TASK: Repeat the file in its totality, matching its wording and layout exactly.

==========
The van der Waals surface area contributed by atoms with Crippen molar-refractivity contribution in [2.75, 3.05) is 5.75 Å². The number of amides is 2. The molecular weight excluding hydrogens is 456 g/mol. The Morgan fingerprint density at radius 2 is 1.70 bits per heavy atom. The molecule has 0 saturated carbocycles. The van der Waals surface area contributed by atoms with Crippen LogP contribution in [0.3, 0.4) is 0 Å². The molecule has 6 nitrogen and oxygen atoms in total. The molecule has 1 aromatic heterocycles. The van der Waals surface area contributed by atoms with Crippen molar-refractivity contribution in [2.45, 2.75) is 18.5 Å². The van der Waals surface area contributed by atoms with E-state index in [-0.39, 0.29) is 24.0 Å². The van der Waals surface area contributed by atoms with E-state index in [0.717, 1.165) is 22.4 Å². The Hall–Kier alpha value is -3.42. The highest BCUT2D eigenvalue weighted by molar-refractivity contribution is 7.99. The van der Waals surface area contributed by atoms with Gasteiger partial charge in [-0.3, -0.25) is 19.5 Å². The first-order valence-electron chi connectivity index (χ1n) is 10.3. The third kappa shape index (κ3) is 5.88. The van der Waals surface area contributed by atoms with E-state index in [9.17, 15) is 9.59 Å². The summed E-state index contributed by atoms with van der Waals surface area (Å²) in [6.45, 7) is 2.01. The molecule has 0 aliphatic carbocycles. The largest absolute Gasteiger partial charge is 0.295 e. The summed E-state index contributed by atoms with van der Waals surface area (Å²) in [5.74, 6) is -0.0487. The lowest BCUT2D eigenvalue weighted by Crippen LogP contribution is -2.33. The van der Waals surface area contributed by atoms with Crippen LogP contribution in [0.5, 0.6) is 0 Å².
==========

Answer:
The van der Waals surface area contributed by atoms with Crippen molar-refractivity contribution in [2.75, 3.05) is 5.75 Å². The number of amides is 2. The molecular weight excluding hydrogens is 456 g/mol. The Morgan fingerprint density at radius 2 is 1.70 bits per heavy atom. The molecule has 0 saturated carbocycles. The van der Waals surface area contributed by atoms with Crippen LogP contribution in [0.3, 0.4) is 0 Å². The molecule has 6 nitrogen and oxygen atoms in total. The molecule has 1 aromatic heterocycles. The van der Waals surface area contributed by atoms with Crippen molar-refractivity contribution in [2.45, 2.75) is 18.5 Å². The van der Waals surface area contributed by atoms with E-state index in [-0.39, 0.29) is 24.0 Å². The van der Waals surface area contributed by atoms with E-state index in [0.717, 1.165) is 22.4 Å². The Hall–Kier alpha value is -3.42. The highest BCUT2D eigenvalue weighted by molar-refractivity contribution is 7.99. The van der Waals surface area contributed by atoms with Gasteiger partial charge in [-0.3, -0.25) is 19.5 Å². The first-order valence-electron chi connectivity index (χ1n) is 10.3. The third kappa shape index (κ3) is 5.88. The van der Waals surface area contributed by atoms with E-state index in [9.17, 15) is 9.59 Å². The summed E-state index contributed by atoms with van der Waals surface area (Å²) in [6.45, 7) is 2.01. The molecule has 0 aliphatic carbocycles. The largest absolute Gasteiger partial charge is 0.295 e. The summed E-state index contributed by atoms with van der Waals surface area (Å²) in [5.74, 6) is -0.0487. The lowest BCUT2D eigenvalue weighted by Crippen LogP contribution is -2.33. The van der Waals surface area contributed by atoms with Crippen LogP contribution in [0.5, 0.6) is 0 Å².